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            I shouldn't be that hard to patch a hole cut in the extrenal hull and make it near perfect, either.
            ----- Original Message -----
            From: "Bruce Hallman" <bruce@...>
            To: <bolger@yahoogroups.com>
            Sent: Thursday, October 02, 2003 11:11 AM
            Subject: Re: [bolger] Re: A sad day for Alisa -- not so!


            > --- Bruce Hallman wrote:
            > > Take a saw to the exterior hull,
            >
            > Oh yes, another reason to fix
            > the off-center board wells from
            > the exterior, is that if you were
            > to try to gain access from the
            > interior, you would need to move
            > the *large* lead ballast bars
            > hiding beneath the cabinets.
            >
            >
            >
            > Bolger rules!!!
            > - no cursing, flaming, trolling, spamming, or flogging dead horses
            > - stay on topic, stay on thread, punctuate, no 'Ed, thanks, Fred' posts
            > - Pls add your comments at the TOP, SIGN your posts, and snip away
            > - Plans: Mr. Philip C. Bolger, P.O. Box 1209, Gloucester, MA, 01930, Fax: (978) 282-1349
            > - Unsubscribe: bolger-unsubscribe@yahoogroups.com
            > - Open discussion: bolger_coffee_lounge-subscribe@yahoogroups.com
            >
            > Your use of Yahoo! Groups is subject to http://docs.yahoo.com/info/terms/
            >
            >
          • Frank San Miguel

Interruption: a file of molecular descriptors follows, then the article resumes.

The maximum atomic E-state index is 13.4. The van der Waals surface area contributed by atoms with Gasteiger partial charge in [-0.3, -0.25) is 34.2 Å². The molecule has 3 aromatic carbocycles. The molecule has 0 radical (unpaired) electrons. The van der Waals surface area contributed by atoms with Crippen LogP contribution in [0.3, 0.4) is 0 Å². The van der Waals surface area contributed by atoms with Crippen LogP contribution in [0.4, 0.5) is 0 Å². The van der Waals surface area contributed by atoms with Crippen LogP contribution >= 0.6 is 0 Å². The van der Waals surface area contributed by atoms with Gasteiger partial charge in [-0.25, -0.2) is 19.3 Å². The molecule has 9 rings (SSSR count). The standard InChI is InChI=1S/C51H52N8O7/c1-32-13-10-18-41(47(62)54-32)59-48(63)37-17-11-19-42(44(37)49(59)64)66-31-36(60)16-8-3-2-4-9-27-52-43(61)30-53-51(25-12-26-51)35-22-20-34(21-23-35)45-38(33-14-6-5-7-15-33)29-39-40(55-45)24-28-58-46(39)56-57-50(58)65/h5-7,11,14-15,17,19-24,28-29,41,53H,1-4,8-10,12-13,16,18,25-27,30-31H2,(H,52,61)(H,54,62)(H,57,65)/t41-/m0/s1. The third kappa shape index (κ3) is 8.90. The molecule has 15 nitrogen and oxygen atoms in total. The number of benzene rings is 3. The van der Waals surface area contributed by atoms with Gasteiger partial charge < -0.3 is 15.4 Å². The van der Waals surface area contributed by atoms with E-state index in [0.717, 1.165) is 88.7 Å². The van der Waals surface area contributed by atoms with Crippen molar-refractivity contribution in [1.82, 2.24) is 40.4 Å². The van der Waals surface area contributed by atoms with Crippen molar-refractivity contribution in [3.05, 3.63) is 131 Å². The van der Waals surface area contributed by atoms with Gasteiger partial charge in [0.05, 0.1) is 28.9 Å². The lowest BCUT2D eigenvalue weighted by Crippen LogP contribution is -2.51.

Thanks Mike, Bruce and Richard! For the ideas *and* encouragement. ok - I ll summarize the idea: - Cut holes the sides - fix the chines and rebuild the wells
            Message 5 of 15 , Oct 2, 2003
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              Thanks Mike, Bruce and Richard! For the ideas *and* encouragement.

              ok - I'll summarize the idea:

              - Cut holes the sides
              - fix the chines and rebuild the wells
              - scarf in some new side pieces

              Sounds like a good plan to me. I only need to replace parts below the
              waterline (slightly above) so I'll be scarfing the timbers and
              exterior ply and using butt blocks for inboard sides of the bilgeboard
              wells.

              Mike, how did you fasten your new plywood panels - scarfing or butt
              blocks?

              Frank

              --- In bolger@yahoogroups.com, "Richard Spelling" <richard@c...> wrote:
              > I shouldn't be that hard to patch a hole cut in the extrenal hull
              and make it near perfect, either.
              > ----- Original Message -----
              > From: "Bruce Hallman" <bruce@h...>
              > To: <bolger@yahoogroups.com>
              > Sent: Thursday, October 02, 2003 11:11 AM